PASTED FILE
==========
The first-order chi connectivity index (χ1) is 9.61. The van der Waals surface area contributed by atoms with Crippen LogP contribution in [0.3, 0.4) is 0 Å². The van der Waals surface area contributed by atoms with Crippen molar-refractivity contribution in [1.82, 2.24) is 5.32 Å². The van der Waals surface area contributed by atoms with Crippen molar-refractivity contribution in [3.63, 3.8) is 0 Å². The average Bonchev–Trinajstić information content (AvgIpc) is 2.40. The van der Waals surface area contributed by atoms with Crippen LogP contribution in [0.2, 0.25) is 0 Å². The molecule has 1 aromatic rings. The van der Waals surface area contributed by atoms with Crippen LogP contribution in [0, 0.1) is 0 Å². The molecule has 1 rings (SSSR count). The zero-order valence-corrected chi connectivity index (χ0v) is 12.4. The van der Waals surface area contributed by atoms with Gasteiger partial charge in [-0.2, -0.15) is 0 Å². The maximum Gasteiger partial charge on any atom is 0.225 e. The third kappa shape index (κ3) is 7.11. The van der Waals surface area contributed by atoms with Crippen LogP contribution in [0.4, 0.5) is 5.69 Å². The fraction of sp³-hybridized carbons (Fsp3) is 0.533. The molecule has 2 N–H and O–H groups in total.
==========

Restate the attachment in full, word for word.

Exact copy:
The first-order chi connectivity index (χ1) is 9.61. The van der Waals surface area contributed by atoms with Crippen LogP contribution in [0.3, 0.4) is 0 Å². The van der Waals surface area contributed by atoms with Crippen molar-refractivity contribution in [1.82, 2.24) is 5.32 Å². The van der Waals surface area contributed by atoms with Crippen molar-refractivity contribution in [3.63, 3.8) is 0 Å². The average Bonchev–Trinajstić information content (AvgIpc) is 2.40. The van der Waals surface area contributed by atoms with Crippen LogP contribution in [0.2, 0.25) is 0 Å². The molecule has 1 aromatic rings. The van der Waals surface area contributed by atoms with Crippen LogP contribution in [0, 0.1) is 0 Å². The molecule has 1 rings (SSSR count). The zero-order valence-corrected chi connectivity index (χ0v) is 12.4. The van der Waals surface area contributed by atoms with Gasteiger partial charge in [-0.2, -0.15) is 0 Å². The maximum Gasteiger partial charge on any atom is 0.225 e. The third kappa shape index (κ3) is 7.11. The van der Waals surface area contributed by atoms with Crippen LogP contribution in [0.4, 0.5) is 5.69 Å². The fraction of sp³-hybridized carbons (Fsp3) is 0.533. The molecule has 2 N–H and O–H groups in total.